MILWAUKEE - Thomas Robinson went from shocked to happy Tuesday upon hearing the 76ers had claimed him off waivers.

"I was happy because the Sixers made it clear that they wanted me here," Robinson said before Wednesday's game against the Milwaukee Bucks. "At the end of the day, I'm happy."

Robinson had been placed on waivers Sunday by the Denver Nuggets. The 23-year-old was initially shocked because he agreed to play with Brooklyn on Monday. He had to clear waivers Tuesday evening before signing a contract. But the Sixers intervened.

Robinson arrived in Milwaukee from New Orleans around 2 p.m. Wednesday. He shook the hand of Sixers coach Brett Brown and learned he would play against the Bucks.

"I'm going to play basketball," Robinson said. "Let everything happen on its own. I'm not going to try to force nothing. I'm going to find my way to get comfortable. And then after that, everything will take care of itself."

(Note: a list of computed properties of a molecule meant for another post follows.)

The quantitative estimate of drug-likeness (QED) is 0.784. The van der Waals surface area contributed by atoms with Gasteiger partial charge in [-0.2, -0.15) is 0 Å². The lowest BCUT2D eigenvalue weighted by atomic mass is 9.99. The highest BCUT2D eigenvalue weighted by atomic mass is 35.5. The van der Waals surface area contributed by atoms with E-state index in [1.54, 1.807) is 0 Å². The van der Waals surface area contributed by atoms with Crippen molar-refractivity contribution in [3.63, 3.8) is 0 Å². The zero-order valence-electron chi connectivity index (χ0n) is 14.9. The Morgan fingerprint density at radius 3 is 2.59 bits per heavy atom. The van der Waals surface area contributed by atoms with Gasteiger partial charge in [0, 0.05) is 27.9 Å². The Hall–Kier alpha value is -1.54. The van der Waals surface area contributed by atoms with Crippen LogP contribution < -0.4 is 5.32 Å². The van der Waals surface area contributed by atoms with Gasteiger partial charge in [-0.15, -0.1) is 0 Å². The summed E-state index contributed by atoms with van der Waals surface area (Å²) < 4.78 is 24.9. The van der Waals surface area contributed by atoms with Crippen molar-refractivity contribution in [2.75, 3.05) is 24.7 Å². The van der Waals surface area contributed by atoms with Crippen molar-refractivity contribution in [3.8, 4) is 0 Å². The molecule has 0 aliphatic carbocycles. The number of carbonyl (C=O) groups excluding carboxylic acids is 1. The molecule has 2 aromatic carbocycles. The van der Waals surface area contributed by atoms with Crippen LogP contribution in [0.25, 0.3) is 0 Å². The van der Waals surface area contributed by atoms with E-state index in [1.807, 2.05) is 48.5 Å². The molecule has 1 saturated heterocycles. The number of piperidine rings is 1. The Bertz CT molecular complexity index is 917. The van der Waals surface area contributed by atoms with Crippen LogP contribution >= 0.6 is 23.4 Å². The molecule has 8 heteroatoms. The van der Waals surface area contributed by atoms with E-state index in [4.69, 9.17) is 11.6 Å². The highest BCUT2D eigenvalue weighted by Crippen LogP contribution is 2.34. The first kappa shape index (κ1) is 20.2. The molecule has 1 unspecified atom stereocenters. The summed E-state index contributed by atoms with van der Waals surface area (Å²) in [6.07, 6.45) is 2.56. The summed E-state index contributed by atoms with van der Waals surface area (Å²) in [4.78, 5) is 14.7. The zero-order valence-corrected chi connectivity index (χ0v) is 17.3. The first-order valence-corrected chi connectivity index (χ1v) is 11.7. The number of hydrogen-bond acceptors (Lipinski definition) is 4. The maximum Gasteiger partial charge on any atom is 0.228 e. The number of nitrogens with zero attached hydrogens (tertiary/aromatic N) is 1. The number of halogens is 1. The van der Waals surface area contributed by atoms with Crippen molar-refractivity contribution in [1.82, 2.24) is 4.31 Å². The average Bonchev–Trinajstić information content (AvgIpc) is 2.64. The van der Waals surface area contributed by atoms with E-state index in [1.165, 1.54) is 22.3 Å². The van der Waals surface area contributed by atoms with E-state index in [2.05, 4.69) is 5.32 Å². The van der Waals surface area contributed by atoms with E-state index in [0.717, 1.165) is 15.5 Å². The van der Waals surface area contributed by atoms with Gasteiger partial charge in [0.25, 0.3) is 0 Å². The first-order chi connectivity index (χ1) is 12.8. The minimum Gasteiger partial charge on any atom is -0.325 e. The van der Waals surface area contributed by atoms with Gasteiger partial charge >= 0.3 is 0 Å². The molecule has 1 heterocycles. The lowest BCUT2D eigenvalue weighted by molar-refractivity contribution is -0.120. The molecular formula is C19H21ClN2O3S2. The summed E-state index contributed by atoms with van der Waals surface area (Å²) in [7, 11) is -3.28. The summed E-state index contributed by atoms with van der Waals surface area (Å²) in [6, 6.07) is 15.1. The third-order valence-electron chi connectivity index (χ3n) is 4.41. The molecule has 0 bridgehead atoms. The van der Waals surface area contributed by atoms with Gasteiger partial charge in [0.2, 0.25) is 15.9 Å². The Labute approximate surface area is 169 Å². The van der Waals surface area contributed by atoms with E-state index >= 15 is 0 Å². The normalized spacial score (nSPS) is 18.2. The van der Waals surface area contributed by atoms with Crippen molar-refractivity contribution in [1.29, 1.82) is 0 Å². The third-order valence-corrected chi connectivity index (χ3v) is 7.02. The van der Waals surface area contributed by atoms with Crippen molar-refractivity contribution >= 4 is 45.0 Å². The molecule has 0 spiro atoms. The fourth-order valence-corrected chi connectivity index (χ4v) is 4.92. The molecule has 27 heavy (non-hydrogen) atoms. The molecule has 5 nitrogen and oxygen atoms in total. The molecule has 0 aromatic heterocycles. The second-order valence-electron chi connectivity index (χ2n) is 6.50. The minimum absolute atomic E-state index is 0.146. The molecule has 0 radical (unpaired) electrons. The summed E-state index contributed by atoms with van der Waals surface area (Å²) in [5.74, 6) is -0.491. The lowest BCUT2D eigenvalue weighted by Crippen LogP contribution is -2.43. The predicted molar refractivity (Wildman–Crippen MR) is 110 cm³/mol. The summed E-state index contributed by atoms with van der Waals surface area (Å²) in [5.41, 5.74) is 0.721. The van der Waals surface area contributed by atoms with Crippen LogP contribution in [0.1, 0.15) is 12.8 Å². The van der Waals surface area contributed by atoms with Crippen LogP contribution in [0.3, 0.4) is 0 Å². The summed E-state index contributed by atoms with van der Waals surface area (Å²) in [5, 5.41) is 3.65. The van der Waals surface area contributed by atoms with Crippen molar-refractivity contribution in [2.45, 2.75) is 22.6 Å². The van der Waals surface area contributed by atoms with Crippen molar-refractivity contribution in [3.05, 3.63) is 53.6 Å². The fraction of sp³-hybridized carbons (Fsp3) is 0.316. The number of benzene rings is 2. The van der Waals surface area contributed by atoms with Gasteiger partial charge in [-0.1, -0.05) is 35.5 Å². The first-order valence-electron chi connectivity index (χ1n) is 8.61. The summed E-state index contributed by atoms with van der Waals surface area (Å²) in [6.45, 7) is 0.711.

The Nuggets placed Robinson on waivers three days after they acquired him, Victor Claver, and Will Barton, along with a 2016 lottery-protected first-round pick from Portland in exchange for Arron Afflalo and Alonzo Gee.

The 6-foot-9, 240-pounder out of Kansas was the fifth overall pick by the Sacramento Kings in 2012. Robinson was traded to the Houston Rockets on Feb. 20, 2013, and then to the Blazers on July 10, 2013. He averaged 4.6 points, 4.4 rebounds, and 13.5 minutes in 172 games.

"When you are drafted as high as he was drafted with the intelligence you have in the league - people making decisions - somebody saw something there," Brown said of Robinson. "I'm going to have to dig in and sort of pay attention more than I have.

"Right now, it's pretty quick moving and learn how to best use him and give him a chance to be a part of us."

Revolving door

Robinson becomes the 29th member of the Sixers roster, and 24th to play in a game.

This is all a part of the Sixers' trying to identify talent to fit into their long-term plans and acquire assets. For the most part, their approach has been a win-win situation for the franchise and players. That's because in most instances, the Sixers are providing NBA minutes to players who normally wouldn't receive them.